I'm considering purchasing a property in Ohio using my self-directed IRA for the downpayment. However, I'm being told by the account custodian that loans on a self-directed must be Non-Recourse loans. Since Ohio is a deficiency judgment state, I don't believe lenders would be willing to waive the right to obtain judgments against the borrower in the event a foreclosure sale doesn't cover the full amount owed. Does anyone have any suggestions on how to get around this? Would appreciate the feedback.
You need to work with a specialty lender that does non-recourse loans. Most conventional lenders do not offer such loans.
Leading national providers include:
First Western Federal Savings in SD
North American Savings Bank in MO
Solera National Bank in CO
Titan Bank in TX
When an IRA uses mortgage financing, it will create taxable income in the form of Unrelated Debt Financed Income (UDFI). The income that the IRA received that is attributed to the non-IRA (borrowed) money is taxed. The tax typically does not add up to much and will be less than the amount of boost in return that leverage produces. You will want to be sure to speak with your licensed tax advisor (which your IRA custodian is not) and educate yourself on the concept before you move forward.
As Brian mentioned, your self-directed IRA would need to obtain a non-recourse loan if you want to finance an investment. Because of the nature of these loans, your IRA will typically need to provide at least 30%-40% of the purchase price as a down payment.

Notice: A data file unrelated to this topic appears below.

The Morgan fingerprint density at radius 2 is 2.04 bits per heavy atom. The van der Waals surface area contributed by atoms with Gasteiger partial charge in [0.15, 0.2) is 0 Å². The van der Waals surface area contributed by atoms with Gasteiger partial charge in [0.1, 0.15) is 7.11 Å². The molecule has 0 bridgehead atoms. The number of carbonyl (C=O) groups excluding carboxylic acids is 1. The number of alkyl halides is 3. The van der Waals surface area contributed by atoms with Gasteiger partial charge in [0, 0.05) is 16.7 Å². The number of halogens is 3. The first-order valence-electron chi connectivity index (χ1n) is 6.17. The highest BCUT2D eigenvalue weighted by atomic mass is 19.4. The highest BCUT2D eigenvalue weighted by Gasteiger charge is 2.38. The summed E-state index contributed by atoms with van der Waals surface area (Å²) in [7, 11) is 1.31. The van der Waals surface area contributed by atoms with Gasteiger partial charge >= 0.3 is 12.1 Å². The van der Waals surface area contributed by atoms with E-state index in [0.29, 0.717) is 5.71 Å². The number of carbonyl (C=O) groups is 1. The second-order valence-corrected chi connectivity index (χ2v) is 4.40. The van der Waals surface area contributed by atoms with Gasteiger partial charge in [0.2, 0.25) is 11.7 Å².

There are lenders willing to make a non-recourse loan to the IRA. They consider these to be riskier loans. They generally want to 40-50% down payments and the interest rates are above market to compensate.
Thank you all for the feedback. There's a lot to consider here. I'm checking in with our accountant and looking into lenders willing to provide a non-recourse. It occured to me though (and I'll be asking this as well), if I personally guarantee the loan outside of the IRA, or does that breach the personal-benefit requirements for self-directeds. Ideally, I'd love to finance this purchase with personal funds but I don't have enough for the downpayment outside of the IRA. This is all super fun though, figuring out the nuances to this game. :) I'll provide an update after it's all said and done as I think this is a great learning exercise for the BP community.
Yes, if you personally guarantee a loan that is made to your IRA or Solo 401k, that would be a prohibited transaction. The PT rules do not allow for any extension of credit between you and your retirement account. This is why a non-recourse loan is required when your IRA or 401k borrows money.